I'm experimenting with some conacado Dominican Republic at home, and after grinding for 24 hours I had super low viscosity (almost like water) with a super-small micron size. After adding sugar (30% to make a 70% bar) and grinding for another 24 hours, my micron size came back down to normal levels but my temp had shot up to 124F and the chocolate became super viscous and was pulling from the bottom of the grinder. I wanted to conch another day or so but I was worried the chocolate would seize up the machine, so I pulled it from the grinder and tempered and molded it. It has an astringent quality that I think conching for another day or so would've helped.
I was using a small batch (about 1.5lbs) in a tabletop grinder. Was I adding sugar too early? Is there anything I can do temperature-wise? I really don't want to add cocoa butter if I can avoid it. I can also provide pictures if that helps.
I would suggest The Science of Chocolate by Stephen T Beckett. It has a lot of useful information at a decent price.
It is my understanding that the longer you grind, the more fat is released from cocoa particles, which will reduce viscosity. Whether that applies to your case I have no idea, but perhaps 24 hours with such a small batch is too long, but that also depends on getting a good bean and hitting the roast right.
The Conacado beans are normally well fermented but quite acidic. So you would need to roast them adequately and than grind them for the first 12 hours (we roast at 130 degrees C for around 45 minutes, using a ball roast). During this first stage additional heat could be added in order to reduce the acidity further. The cocoa mass than reaches a 75 degrees C. After this stage you can (should) add some extra cocoa butter (3-5%) and than add the sugar, grind for an extra 2 days and you'll have a super chocolate.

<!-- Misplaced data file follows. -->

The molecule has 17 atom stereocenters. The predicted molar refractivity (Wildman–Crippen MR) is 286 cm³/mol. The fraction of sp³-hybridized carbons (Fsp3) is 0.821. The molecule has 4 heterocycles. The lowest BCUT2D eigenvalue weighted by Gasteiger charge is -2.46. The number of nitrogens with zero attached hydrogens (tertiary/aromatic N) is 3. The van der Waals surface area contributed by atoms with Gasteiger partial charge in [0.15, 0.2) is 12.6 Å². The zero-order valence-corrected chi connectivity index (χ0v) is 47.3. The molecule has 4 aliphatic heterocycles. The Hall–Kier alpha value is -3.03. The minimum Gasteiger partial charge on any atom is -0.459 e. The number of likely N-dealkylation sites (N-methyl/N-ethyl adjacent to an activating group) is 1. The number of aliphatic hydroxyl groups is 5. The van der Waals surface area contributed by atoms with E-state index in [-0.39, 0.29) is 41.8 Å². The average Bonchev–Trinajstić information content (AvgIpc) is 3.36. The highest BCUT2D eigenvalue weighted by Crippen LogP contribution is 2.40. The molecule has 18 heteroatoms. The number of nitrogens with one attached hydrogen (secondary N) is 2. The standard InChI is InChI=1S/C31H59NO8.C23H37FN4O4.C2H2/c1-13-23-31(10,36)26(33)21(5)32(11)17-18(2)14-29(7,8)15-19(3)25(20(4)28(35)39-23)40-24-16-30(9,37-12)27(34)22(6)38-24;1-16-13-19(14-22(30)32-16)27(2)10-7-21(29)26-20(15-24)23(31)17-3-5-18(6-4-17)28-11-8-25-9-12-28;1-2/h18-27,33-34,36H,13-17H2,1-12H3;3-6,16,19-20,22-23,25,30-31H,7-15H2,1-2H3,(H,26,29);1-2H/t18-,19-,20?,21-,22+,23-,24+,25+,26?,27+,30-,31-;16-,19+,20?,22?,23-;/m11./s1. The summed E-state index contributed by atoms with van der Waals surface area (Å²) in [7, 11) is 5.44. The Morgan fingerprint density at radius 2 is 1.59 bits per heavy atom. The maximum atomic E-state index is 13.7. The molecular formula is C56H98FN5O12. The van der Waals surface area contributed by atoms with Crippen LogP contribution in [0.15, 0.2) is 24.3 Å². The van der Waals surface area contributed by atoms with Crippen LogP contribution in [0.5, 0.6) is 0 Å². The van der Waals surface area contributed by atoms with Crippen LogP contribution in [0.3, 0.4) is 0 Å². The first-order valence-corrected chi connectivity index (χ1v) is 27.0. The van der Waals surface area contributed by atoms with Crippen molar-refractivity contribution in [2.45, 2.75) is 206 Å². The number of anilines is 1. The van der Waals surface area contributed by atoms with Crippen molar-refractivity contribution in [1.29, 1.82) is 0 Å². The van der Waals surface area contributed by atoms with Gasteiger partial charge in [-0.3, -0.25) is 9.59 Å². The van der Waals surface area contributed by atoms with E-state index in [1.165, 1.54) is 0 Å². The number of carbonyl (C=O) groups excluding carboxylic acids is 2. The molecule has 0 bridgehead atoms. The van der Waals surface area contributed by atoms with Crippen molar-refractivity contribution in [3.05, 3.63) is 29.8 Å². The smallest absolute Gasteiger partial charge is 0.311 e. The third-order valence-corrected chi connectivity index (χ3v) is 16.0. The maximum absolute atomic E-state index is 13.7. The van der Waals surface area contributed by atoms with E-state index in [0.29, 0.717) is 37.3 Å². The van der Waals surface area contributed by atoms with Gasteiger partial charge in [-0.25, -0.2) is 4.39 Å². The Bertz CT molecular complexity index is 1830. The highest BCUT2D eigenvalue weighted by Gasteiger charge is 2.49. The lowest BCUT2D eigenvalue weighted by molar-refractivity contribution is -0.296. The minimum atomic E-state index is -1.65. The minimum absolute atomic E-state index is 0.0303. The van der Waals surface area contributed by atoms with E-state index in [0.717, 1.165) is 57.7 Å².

Wow thank you so much for specific roasting times/temps!
Depending on what kind of grinder you are using, excessive grinding will exponentially increase the aggregate surface area of the particles in the chocolate. When this happens, there can be insufficient cocoa butter to fully coat all of the particles --- this results in a significant viscosity increase. As the viscosity increases, the amount of horsepower energy converted into heat goes up, driving up the temperature of the chocolate. Remember, when you measure micron size, you are just defining the largest particle in the chocolate --- all of the other particles are smaller than the micron measurement. Therefore, micron readings don't tell you anything about the particle size distribution. Excessive ground chocolate will also have a cloying sensation in the mouth as the very small particles actually plug up / get stuck in pores of the tongue.
Very interesting. So adding cocoa butter will keep viscosity down. How can you tell if you're grinding excessively?